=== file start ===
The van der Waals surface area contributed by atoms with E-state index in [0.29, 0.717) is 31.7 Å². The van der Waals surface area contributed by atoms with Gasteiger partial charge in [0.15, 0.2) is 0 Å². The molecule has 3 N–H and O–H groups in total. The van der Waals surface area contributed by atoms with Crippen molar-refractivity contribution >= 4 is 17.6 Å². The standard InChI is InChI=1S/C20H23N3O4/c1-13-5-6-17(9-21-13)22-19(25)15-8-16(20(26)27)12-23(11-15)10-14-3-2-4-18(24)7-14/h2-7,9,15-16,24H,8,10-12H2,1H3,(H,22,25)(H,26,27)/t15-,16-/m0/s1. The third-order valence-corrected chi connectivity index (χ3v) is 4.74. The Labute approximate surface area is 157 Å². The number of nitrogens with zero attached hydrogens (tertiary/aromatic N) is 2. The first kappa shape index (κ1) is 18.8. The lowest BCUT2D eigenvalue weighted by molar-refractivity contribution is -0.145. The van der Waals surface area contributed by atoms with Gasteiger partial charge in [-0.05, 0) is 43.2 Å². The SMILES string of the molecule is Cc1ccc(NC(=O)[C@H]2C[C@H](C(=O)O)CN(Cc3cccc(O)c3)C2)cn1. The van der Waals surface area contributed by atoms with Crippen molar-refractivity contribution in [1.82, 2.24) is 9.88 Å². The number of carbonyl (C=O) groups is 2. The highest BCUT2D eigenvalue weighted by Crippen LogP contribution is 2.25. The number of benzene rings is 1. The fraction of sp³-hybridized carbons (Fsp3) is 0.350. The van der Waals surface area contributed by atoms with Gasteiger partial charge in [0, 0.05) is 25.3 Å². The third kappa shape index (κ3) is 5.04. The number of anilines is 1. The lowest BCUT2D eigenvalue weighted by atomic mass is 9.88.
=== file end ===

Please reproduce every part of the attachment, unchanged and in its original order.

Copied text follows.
The van der Waals surface area contributed by atoms with E-state index in [0.29, 0.717) is 31.7 Å². The van der Waals surface area contributed by atoms with Gasteiger partial charge in [0.15, 0.2) is 0 Å². The molecule has 3 N–H and O–H groups in total. The van der Waals surface area contributed by atoms with Crippen molar-refractivity contribution >= 4 is 17.6 Å². The standard InChI is InChI=1S/C20H23N3O4/c1-13-5-6-17(9-21-13)22-19(25)15-8-16(20(26)27)12-23(11-15)10-14-3-2-4-18(24)7-14/h2-7,9,15-16,24H,8,10-12H2,1H3,(H,22,25)(H,26,27)/t15-,16-/m0/s1. The third-order valence-corrected chi connectivity index (χ3v) is 4.74. The Labute approximate surface area is 157 Å². The number of nitrogens with zero attached hydrogens (tertiary/aromatic N) is 2. The first kappa shape index (κ1) is 18.8. The lowest BCUT2D eigenvalue weighted by molar-refractivity contribution is -0.145. The van der Waals surface area contributed by atoms with Gasteiger partial charge in [-0.05, 0) is 43.2 Å². The SMILES string of the molecule is Cc1ccc(NC(=O)[C@H]2C[C@H](C(=O)O)CN(Cc3cccc(O)c3)C2)cn1. The van der Waals surface area contributed by atoms with Crippen molar-refractivity contribution in [1.82, 2.24) is 9.88 Å². The number of carbonyl (C=O) groups is 2. The highest BCUT2D eigenvalue weighted by Crippen LogP contribution is 2.25. The number of benzene rings is 1. The fraction of sp³-hybridized carbons (Fsp3) is 0.350. The van der Waals surface area contributed by atoms with Gasteiger partial charge in [0, 0.05) is 25.3 Å². The third kappa shape index (κ3) is 5.04. The number of anilines is 1. The lowest BCUT2D eigenvalue weighted by atomic mass is 9.88.